Want to up your pull-up game with one simple fix? Wrap your thumb around the bar. That’s right, wrapping your thumb helps to create a stable shoulder position to pull from, it’s a stronger grip and it has loads more transferability. Of course it’s going to feel “weird” in the beginning, so did the overhead squat, front squat, kip, false-grip, hook-grip…

Hanging from the bar with the thumb wrapped keeps the shoulders slightly externally rotated and more engaged, thus a stronger pulling platform. This effect is enhanced the further we can get the grip around the bar, similar to a false-grip. Carl Paoli describes it as getting your pinky knuckle on top of the bar. This gives a better movement pattern allowing more lat engagement. You can see this when the athletes body leans back slightly at the beginning of the pull. Without the thumb wrapped this position requires much more effort and focus and is often forgotten leading to the athlete trying to pull with the biceps. This only gets worse as the athlete becomes tired and begins slipping further and further to the fingertips.

Thumb wrapped.

Thumb over.









It’s a stronger grip. This can easily be seen when considering trying to climb a rope with a similar grip. It just isn’t going to work. Having the thumb wrapped gives access to the clamping muscles of the thumb that otherwise would lie dormant and add to the overall strength of the grip. This is especially a big deal when trying to put together bigger sets and is often all that needs to be worked if you have some pull-ups but struggle with linking. Having your knuckles over the bar also provides a more stable and engaged wrist ideal for supporting kipping.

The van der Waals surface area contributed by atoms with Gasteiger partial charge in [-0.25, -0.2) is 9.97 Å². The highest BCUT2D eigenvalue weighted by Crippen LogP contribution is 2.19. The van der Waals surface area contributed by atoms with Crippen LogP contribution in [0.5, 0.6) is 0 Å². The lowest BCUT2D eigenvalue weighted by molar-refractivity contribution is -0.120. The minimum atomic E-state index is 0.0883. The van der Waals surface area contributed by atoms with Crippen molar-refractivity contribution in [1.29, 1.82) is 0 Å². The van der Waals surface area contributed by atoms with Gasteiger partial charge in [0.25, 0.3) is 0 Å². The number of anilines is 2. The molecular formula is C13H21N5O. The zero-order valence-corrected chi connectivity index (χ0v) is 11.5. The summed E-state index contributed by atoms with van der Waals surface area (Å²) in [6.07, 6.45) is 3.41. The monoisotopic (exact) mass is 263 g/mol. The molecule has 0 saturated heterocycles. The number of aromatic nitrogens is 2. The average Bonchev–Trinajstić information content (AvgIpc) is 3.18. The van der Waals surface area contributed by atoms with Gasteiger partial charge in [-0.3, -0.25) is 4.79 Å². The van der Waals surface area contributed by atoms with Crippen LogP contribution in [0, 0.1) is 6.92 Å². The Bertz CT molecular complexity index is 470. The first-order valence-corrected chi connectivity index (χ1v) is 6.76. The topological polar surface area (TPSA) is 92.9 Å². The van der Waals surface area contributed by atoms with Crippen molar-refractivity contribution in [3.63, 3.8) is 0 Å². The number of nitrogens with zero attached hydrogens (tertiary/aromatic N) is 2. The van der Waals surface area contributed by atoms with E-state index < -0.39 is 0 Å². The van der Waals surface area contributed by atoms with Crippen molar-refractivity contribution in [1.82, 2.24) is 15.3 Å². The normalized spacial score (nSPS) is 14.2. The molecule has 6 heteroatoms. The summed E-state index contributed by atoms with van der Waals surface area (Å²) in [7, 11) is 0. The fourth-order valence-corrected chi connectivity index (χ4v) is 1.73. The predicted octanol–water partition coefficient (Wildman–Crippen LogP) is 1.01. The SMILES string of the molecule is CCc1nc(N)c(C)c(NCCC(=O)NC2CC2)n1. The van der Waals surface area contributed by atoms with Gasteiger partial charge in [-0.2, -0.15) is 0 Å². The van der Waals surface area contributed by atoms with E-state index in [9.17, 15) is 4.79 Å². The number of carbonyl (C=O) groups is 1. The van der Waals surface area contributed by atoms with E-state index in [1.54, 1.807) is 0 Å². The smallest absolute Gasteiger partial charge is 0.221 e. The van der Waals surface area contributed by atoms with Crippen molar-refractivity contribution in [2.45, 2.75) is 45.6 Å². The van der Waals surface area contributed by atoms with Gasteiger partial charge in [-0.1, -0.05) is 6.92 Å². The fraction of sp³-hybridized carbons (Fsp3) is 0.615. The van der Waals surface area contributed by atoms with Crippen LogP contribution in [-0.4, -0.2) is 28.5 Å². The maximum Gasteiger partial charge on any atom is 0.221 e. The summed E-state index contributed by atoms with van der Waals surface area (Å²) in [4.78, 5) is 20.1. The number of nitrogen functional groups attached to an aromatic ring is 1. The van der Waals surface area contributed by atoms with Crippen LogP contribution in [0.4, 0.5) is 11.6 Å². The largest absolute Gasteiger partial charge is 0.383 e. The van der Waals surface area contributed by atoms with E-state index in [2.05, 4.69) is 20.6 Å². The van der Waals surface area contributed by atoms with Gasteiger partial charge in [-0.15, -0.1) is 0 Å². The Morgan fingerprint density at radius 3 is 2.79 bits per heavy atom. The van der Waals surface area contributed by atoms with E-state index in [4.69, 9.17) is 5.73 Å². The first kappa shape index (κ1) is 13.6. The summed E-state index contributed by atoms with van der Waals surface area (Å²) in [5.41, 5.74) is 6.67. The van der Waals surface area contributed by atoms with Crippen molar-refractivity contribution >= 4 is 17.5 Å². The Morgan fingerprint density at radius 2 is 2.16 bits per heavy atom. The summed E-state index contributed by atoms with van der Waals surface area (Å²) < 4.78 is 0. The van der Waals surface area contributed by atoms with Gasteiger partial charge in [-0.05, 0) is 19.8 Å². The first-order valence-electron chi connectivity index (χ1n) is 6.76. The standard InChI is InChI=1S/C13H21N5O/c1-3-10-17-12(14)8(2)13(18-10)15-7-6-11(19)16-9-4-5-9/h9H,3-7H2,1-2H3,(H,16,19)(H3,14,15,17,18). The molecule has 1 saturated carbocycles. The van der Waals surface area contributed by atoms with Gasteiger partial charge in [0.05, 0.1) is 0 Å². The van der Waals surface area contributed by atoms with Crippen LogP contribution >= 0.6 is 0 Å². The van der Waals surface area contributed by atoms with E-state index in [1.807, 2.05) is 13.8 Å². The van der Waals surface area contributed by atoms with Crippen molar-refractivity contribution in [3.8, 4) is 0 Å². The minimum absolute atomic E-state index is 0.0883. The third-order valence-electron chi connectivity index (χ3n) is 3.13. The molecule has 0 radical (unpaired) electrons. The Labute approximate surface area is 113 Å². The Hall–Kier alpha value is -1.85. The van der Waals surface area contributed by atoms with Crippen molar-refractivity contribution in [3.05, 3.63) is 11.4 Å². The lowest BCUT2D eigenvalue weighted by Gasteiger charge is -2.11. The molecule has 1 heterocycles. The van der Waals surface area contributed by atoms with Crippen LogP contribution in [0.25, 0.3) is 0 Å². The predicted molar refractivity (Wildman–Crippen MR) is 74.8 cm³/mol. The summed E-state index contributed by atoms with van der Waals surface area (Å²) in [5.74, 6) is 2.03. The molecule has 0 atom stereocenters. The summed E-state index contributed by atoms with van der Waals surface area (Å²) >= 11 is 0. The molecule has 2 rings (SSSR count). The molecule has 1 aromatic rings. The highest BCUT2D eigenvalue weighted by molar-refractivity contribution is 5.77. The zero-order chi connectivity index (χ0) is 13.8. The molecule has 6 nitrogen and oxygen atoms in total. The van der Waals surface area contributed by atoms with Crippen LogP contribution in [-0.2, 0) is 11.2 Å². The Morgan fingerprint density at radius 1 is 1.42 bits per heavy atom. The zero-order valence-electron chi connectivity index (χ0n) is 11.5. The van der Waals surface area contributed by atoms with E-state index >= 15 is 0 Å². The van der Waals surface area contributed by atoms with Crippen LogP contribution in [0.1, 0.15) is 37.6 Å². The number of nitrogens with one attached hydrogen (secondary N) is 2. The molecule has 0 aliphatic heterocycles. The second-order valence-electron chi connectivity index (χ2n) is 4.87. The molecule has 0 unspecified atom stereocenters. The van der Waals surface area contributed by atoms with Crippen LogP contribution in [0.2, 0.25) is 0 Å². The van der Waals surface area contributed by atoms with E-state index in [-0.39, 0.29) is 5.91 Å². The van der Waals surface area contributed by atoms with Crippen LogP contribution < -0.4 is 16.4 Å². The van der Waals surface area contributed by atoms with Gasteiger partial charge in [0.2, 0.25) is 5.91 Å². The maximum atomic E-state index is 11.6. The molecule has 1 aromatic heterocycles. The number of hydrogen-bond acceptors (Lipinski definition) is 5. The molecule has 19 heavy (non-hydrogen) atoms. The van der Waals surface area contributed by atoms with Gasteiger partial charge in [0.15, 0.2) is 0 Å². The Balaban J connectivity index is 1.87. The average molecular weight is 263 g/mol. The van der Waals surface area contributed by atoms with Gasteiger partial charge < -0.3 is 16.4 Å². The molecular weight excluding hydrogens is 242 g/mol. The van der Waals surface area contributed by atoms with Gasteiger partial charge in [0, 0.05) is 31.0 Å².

Knuckles around the bar gives a more stable and engaged wrist.

Thumb over leaves a limp wrist that does not help with the kip.












There are no other movements that we do without it. The only exception to that is the bar muscle-up and if you’re not wrapping it in pull-ups I wouldn’t expect it in the bar muscle-up either. All the barbell movements, rope climbs, anything on the rings, all use a wrapped thumb so it has tremendous transferability to everything else we do. If you start using it you’ll find all of those things get better too.

There are situations where a thumb over grip may be better, but for the general masses and those looking to get the most bang for their hour in the shop, a thumb around style gives the most return. Master the thumb around grip and then you can add other styles back in for variation and with other goals in mind. Here’s an easy way to start. Hang. Hang from the pull-up bar with your thumb wrapped for as long as you can. Your hand IS big enough. Do that every time you come in to the shop accumulating a few minutes total and it will begin to feel normal. Start incorporating it into your kipping work, and at the very least in warmups during classes. Remember, as it does become easier to continue working the knuckles further and further around the bar.

More Resources:
Improving Grip
Grip Matters